ISP Customer Service a Dead Art Form?

from the lets-hope-nobody-notices-our-screw-up dept

The e-mail and connection reliability of major ISPs frequently leaves plenty to be desired. MIA e-mail is most frequently thanks to botched spam fighting efforts, such as when Verizon customers suddenly stopped getting e-mail from outside the country. Or more recently when BellSouth's spam fighting system was so poorly implemented, people weren't getting any e-mail, forcing them to revert to their previous spam fighting solution. Huge outages thanks to network upgrades or transfers is also a concern, as many of the customers caught in the Adelphia, Comcast, and Time Warner cable switcharoo can attest.

PBS's Bob Cringely laments that there really are no consumer protections for these kinds of outages, and that ISPs are increasingly willing to bumble their way through botched network upgrades or capacity issues while hoping impacted customers don't notice. Users seem increasingly willing to click through mouse-print EULAs that leave them with no room to complain if their service stinks. One obvious solution would be to upgrade to a business line with some kind of reliability guarantee - but if the best solution is to upgrade to a more expensive business line, isn't this just encouraging ISPs to make their consumer lines worse and worse in order to convince everyone to upgrade?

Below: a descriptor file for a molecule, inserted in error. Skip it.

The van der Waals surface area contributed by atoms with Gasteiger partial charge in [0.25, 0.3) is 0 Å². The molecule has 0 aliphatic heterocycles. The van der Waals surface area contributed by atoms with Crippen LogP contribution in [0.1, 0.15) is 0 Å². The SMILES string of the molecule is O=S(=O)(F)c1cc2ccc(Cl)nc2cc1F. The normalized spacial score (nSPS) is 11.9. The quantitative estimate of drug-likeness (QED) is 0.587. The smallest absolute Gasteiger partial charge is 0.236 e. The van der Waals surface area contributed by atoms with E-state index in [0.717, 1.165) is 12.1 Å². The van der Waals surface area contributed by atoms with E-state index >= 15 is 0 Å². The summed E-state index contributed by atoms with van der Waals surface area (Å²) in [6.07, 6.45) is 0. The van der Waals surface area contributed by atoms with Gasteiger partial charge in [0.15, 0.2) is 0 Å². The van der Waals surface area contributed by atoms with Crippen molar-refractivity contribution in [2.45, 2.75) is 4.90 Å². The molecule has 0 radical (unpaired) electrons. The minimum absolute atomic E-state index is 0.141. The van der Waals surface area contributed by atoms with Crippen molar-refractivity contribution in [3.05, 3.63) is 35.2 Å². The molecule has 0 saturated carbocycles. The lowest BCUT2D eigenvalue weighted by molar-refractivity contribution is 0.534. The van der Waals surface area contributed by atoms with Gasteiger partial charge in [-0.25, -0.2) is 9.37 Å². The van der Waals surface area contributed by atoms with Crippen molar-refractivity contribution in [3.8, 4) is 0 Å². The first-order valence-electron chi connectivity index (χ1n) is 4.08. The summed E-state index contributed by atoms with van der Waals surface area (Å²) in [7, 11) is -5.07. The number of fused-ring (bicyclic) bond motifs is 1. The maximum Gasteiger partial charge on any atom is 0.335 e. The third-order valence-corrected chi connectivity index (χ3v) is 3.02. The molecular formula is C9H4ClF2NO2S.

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  1. identicon
    J, 2 Dec 2006 @ 4:24pm

    Re: DSL

    I work for a mid-sized ISP. I have exactly the same problem Carole does. I live too far out for the local Teleco to put in DSL. That is the core of the problem. ALL DSL is controlled by the Telephone company. If they do not put in the capabilities then we the ISPs cannot offier it. It isn't that we don't want to, or can't afford to, it is the big-F*-monopoly that decides where it is available. On top of this there are several smaller, _rural_, telephone companies around here that won't even let us into their networks so that we can offer DSL. They don't have to. They are protected by the FCC.

    We process several thousand email messages per minute over several server machines. We spam block, using several methods. All email will have one of 3 outcomes... 1) delivered normally, 2) delivered to the spam folder on our server, or 3) returned to sender. ALL email that hits 3, is stopped at the initial SMTP connection. That means the sedning server has to bounce it, not us. I still have users how cannot grasp this simple trio of outcomes for email. They want all the mail to reach them. Then they call to complain that they get too much spam.

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